Of course, Abbey Road had essentially served as headquarters for the Beatles. Floyd would return there for work on Wish You Were Here and portions of The Final Cut and The Division Bell. The two Syd Barrett albums – 1967’s The Piper at the Gates of Dawn and 1968’s A Saucerful of Secrets – were cobbled together there, and Roger as a solo artist would use the facility as well.

Abbey Road Studios entrance

(Image credit: SHUTTERSTOCK)

Work on The Dark Side of the Moon began at Studio 3 on June 1, 1972, after the band had returned from dates in West Germany and the Netherlands, the culmination of about 40 shows playing the whole album live. Typically the band worked from 2:30 in the afternoon until midnight. The first song worked on was “Us and Them,” with the band sticking with Studio 3 for three days. Parsons had worked with the Beatles by this point but had also served as assistant tape operator on Atom Heart Mother, so he knew the guys well.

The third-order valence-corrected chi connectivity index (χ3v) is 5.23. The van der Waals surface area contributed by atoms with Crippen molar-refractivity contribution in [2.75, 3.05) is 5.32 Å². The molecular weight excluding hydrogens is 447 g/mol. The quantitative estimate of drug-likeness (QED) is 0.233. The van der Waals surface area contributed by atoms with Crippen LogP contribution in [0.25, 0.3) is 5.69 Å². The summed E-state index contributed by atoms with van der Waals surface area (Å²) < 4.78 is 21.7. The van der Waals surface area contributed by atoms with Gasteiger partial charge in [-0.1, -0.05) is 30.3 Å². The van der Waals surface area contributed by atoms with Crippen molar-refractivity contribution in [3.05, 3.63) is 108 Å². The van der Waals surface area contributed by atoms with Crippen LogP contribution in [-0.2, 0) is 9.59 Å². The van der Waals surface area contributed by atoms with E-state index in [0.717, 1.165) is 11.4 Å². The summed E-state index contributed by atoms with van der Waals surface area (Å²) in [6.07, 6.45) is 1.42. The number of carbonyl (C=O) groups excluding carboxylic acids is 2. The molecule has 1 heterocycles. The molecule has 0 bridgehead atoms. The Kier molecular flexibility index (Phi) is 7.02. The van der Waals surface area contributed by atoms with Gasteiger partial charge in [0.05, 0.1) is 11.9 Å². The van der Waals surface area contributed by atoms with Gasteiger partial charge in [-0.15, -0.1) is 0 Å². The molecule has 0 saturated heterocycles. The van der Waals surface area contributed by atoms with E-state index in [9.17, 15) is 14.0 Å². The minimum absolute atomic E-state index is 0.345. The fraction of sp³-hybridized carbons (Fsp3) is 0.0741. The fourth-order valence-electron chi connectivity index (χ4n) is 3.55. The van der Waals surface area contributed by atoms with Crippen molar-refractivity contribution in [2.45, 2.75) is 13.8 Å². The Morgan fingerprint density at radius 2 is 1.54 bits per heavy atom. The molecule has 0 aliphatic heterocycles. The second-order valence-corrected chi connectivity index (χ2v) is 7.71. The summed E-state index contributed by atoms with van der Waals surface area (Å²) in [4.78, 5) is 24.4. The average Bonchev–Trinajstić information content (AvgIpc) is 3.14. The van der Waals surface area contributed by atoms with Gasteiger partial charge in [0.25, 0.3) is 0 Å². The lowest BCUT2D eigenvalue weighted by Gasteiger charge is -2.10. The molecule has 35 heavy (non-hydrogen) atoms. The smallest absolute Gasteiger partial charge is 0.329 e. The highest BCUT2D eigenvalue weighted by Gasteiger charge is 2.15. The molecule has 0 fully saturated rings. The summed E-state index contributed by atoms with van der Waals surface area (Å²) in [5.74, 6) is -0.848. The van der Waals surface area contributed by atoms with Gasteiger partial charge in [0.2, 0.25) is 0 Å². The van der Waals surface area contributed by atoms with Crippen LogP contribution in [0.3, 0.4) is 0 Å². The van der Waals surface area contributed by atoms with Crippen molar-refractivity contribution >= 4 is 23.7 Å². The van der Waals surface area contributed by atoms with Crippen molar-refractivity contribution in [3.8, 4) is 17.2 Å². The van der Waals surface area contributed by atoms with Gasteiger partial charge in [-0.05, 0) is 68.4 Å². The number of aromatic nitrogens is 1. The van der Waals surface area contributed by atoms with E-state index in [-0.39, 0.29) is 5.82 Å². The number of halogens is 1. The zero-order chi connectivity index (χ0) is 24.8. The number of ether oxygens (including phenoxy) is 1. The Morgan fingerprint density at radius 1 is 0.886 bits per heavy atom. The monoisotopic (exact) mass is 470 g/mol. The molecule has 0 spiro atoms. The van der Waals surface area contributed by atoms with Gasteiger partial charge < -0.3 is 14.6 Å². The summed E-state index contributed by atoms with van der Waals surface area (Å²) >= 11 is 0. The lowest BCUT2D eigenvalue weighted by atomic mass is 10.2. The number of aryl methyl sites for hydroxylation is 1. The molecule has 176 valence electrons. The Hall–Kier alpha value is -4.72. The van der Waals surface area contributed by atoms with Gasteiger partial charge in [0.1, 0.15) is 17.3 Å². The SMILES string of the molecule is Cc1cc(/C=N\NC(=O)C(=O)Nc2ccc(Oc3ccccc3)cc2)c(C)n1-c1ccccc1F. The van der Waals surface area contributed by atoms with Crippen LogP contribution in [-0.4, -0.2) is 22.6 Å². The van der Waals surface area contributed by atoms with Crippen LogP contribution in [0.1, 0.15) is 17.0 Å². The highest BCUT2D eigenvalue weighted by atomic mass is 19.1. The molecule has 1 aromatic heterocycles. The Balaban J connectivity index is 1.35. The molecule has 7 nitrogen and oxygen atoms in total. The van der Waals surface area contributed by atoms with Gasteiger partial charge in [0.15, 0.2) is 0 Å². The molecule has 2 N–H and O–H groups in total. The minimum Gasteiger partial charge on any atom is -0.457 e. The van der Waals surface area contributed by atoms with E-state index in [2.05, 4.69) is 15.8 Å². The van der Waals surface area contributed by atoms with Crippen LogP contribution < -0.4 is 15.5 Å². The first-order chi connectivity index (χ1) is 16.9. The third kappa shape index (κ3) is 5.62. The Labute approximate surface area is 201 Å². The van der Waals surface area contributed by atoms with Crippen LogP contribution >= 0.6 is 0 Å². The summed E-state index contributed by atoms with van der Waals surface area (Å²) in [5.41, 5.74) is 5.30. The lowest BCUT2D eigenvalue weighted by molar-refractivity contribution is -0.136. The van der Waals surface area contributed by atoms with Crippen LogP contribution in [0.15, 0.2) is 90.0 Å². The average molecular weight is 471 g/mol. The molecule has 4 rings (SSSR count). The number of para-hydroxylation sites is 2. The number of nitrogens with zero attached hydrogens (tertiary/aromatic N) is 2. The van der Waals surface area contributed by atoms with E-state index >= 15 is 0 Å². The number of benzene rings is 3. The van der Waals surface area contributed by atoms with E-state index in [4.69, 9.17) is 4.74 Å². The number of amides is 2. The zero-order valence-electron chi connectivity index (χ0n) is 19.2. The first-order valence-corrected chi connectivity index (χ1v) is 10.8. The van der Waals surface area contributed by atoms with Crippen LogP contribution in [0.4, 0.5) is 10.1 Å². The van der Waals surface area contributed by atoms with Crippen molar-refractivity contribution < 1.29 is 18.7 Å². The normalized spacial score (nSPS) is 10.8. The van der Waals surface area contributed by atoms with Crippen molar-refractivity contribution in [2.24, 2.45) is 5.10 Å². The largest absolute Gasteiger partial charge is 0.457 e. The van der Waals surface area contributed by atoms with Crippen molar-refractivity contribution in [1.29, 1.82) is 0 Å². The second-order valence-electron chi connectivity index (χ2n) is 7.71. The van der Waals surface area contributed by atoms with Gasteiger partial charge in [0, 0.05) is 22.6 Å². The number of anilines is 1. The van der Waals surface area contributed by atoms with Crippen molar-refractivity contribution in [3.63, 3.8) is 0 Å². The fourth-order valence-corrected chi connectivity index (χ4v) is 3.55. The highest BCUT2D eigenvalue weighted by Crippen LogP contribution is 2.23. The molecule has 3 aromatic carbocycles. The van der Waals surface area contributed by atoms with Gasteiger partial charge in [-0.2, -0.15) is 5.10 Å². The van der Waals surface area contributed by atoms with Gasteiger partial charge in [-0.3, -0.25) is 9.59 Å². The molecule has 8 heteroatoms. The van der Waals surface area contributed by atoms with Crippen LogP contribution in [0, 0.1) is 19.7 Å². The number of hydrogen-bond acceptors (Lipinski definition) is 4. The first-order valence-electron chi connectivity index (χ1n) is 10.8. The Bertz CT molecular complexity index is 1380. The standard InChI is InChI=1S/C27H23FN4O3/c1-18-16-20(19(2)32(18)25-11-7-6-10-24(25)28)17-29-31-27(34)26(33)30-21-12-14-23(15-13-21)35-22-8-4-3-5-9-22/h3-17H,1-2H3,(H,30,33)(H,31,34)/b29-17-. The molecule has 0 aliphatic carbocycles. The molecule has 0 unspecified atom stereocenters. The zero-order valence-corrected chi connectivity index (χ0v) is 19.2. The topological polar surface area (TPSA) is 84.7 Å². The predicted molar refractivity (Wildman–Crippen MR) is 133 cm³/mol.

Work then shifted to Studio 2, from June 6 to 10, where the basic tracks for “Money” were recorded on June 7 and “Time” the following day (Gilmour’s use of a Kepex processor for tremolo can be heard on “Money”). [Made by Allison Research, the Kepex was a compressor/expander that could be triggered by an external source. Gilmour reportedly used a sine wave from the band’s EMS Synthi AKS synthesizer to trigger the Kepex and create an amplitude-modulated effect.] Roger had originally captured the sound effects for “Money” by recording on a Revox A77 the sounds of coins and other items tossed into a mixing bowl in his wife’s pottery studio and then splicing tape the old-fashioned way, working with the song’s 7/8 time signature. But this got re-recorded in the studio, given the possibility of improving it for the planned quadraphonic mix. One can hear a cash register (from a sound library record), an adding machine (Alan’s contribution) and paper tearing. Nick recalls drilling holes in old pennies and threading them onto strings to help create the innovative sonic symphony.